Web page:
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Coconut oil has been celebrated for its medicinal benefits for thousands of years and the popularity of this superfood continues to prove itself as a wonder for both the brain and body. With over 1,700 studies exclaiming coconut oil’s benefits, where does one begin on the journey to better health by way of MCT’s? Let’s dive into the straight facts (what on earth is an MCT anyway?), why it’s good for us, and how we can implement the unique properties of coconut oil into our lives.
Coconut Oil At a Glance: What Does Science Say It’s Good For?
- Increases fat loss. In fact, 92% of coconut oil is made up medium chain fatty acids, the type of fat body can burn as energy.
- Reduces Alzheimer’s symptoms.
- Helps wounds heal faster as it increases collagen production on skin.
- Acts as a natural antibiotic and kills yeast and candida.
- Boosts testosterone and balances hormones.
- Improves heart health and reduces LDL (the “bad”) cholesterol.
What Does MCT Really Mean?
First of all, MCT stands for Medium Chain Triglycerides. Chemically, they get the name from their medium-length tails which are anywhere from 6 to 12 carbons long. There are four different types of MCT’s and they each do different things for the body.
- C6 (Caproic acid): Capra is latin for goat (which is appropriate as it tastes and smells like goat). It can also cause digestive issues, even in tiny doses. Many MCT brands out there contain 1-2% of C6, but it will not read so on the label because of the small amount. How can you tell if it’s in there then? You will either notice a burning sensation in your throat or could even get diarrhea.
- C8 (Caprylic acid): Brands like Bulletproof make Brain Octane Oil which are made from 100% caprylic acid, are triple distilled, and only comes from coconut oil (and not palm oil which most C8’s come from). It also converts to ketones within minutes, which suppresses hunger and fuels the brain. This means more ketones and less digestive distress.
- C10 (Capric acid): It’s not as potent as Caprylic acid (takes longer to raise ketones as it has 10 carbons instead of 8). You can still get a great mental and metabolic boost from it, though.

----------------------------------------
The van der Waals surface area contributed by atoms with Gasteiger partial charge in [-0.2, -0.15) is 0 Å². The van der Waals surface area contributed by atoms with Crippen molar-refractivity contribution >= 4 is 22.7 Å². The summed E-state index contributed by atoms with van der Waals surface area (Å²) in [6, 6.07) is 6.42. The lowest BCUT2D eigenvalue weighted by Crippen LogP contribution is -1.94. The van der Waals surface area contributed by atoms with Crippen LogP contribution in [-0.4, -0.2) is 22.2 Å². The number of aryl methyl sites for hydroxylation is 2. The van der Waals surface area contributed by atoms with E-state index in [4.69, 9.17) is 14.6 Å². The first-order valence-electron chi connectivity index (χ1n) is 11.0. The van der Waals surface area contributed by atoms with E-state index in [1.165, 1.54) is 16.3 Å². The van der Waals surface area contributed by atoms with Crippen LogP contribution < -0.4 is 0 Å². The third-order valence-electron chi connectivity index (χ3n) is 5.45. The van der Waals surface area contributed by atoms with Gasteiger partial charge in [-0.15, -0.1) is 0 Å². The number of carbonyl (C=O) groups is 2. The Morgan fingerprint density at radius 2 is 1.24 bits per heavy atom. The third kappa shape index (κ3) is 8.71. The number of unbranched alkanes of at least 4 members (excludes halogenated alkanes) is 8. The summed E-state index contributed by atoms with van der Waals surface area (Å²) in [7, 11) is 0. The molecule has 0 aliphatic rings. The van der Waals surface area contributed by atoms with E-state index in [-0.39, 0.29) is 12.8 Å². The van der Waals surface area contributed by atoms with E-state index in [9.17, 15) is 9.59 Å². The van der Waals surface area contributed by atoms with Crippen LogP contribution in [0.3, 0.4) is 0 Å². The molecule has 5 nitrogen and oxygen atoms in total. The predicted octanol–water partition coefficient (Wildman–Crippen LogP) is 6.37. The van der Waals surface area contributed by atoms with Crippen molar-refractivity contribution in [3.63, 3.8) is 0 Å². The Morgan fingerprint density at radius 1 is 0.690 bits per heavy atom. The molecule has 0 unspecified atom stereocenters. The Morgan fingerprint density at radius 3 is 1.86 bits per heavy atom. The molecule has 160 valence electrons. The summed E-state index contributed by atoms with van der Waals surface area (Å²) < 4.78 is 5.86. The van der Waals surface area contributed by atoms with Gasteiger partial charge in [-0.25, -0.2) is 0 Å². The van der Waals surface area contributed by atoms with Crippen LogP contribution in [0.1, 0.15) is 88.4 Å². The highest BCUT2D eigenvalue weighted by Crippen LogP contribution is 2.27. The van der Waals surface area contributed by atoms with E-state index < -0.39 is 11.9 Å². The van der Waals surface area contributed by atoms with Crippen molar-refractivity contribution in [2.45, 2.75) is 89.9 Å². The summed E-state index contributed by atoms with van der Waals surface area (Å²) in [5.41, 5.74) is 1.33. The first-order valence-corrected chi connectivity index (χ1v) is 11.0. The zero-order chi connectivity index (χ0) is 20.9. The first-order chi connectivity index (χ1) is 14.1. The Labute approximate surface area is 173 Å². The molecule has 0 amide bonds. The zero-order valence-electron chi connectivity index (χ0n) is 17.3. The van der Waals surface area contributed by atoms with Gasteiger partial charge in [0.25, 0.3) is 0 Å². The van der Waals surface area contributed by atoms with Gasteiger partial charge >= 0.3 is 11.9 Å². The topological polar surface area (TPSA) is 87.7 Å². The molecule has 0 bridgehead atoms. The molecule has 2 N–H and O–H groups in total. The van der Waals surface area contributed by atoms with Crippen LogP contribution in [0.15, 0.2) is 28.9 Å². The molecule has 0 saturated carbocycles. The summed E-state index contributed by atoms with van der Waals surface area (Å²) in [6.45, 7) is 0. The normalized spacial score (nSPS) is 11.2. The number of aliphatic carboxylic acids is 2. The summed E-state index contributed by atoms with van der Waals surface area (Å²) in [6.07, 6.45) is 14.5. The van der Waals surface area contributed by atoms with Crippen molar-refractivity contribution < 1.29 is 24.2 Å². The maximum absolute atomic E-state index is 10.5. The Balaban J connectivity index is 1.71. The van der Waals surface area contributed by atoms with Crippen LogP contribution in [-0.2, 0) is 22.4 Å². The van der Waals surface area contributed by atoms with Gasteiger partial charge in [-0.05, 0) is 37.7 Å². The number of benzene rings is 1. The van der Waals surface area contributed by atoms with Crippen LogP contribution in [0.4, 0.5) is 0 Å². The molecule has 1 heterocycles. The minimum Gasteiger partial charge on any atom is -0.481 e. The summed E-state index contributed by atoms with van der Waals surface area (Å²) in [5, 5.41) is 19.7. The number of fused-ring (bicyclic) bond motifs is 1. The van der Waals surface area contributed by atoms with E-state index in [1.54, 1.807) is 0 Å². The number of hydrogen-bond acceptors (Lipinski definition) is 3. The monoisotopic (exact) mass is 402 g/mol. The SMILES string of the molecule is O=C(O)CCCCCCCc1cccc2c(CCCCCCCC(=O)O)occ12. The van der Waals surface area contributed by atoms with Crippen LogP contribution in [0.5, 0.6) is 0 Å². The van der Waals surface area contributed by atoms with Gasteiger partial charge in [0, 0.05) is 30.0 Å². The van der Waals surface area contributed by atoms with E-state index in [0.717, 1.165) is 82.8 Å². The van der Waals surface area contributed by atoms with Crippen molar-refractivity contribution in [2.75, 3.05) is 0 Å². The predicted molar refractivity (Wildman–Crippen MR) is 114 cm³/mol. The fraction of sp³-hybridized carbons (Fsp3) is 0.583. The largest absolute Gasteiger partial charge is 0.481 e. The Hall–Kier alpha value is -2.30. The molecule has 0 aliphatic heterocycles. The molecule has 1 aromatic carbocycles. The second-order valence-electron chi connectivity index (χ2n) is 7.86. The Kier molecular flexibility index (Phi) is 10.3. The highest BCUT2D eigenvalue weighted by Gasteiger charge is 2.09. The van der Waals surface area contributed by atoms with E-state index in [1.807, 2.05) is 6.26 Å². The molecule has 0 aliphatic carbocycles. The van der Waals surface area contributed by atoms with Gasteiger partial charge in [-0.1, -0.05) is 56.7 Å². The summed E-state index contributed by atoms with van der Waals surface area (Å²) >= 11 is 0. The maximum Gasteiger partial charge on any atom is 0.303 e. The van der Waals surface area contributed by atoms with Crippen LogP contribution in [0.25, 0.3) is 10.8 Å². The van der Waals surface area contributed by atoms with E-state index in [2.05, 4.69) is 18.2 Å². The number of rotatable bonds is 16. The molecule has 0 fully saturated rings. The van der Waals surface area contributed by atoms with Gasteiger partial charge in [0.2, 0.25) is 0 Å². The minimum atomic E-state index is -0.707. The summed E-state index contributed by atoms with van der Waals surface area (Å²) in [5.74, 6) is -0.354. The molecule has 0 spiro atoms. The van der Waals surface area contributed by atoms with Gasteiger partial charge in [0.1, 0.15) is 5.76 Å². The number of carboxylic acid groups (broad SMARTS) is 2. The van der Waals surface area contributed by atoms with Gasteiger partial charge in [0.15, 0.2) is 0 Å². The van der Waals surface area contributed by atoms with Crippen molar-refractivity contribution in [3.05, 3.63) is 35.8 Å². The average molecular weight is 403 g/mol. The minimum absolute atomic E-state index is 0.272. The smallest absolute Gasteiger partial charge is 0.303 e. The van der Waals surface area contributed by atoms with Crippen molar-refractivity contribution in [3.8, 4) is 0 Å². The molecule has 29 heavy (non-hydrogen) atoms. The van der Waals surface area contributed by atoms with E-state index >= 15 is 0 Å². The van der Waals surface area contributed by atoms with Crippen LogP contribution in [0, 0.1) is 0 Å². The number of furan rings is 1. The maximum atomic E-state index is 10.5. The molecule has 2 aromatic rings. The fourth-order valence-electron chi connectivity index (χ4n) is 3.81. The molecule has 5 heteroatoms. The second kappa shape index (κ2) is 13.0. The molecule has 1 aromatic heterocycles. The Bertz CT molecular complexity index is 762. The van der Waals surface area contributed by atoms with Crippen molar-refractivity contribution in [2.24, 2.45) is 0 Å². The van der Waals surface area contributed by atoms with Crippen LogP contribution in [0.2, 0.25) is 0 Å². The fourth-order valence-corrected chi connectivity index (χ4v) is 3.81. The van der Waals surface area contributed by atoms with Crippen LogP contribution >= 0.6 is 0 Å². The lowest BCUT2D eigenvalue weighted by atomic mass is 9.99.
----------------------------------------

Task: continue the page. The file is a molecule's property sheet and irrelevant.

- C12 (Lauric acid): It behaves like a long chain fatty acid in the body, but it’s not actually an MCT. It’s actually half of the fat that’s in coconut oil and much less expensive. Is it bad for you? No. In fact, Lauric acid is abundant in a common jar of coconut oil, and it’s super antimicrobial too. Pro-tip: Get your daily dose of antiviral goodness with a tablespoon of coconut oil a day.
How Is Coconut Oil Different?
Simply put, coconut oil contains different strains of MCT’s and is marked by its abundance in Lauric acid. The body behaves differently towards it, and while Lauric acid is a chemical MCT, the body does not treat it like one. There are several types of fatty acid oils found in coconut oil that behave as MCT’s: caprylic acid (6% of coconut oil), capric acid (9% of coconut oil), and the lauric acid which is 50% of coconut oil.
Is MCT Right For Me?
When it comes to choosing the right MCT supplement or coconut oil brand, knowing what benefits you want and how you would apply it to your lifestyle are great ways to get started.
After researching the right MCT brand (one that is made purely and ethically), determine how you would implement it into your daily habits. These oils can be blended into teas, coffee, and smoothies, so it really boils down to personal preference. MCT’s are more potent than your standard jar of coconut oil, so supplementing with them on a regular basis is a major upgrade for your supplement cabinet or weight-loss tactics.
Coconut oil is a wonderful staple to any pantry. Its versatility is marked by its body care abilities, medicinal qualities, and it’s a useful cooking ingredient too.
Should you choose an MCT oil over coconut oil? There is no right answer—it’s about what works best for your unique body. If you are having trouble deciding over one or the other, why not add both to your routine?
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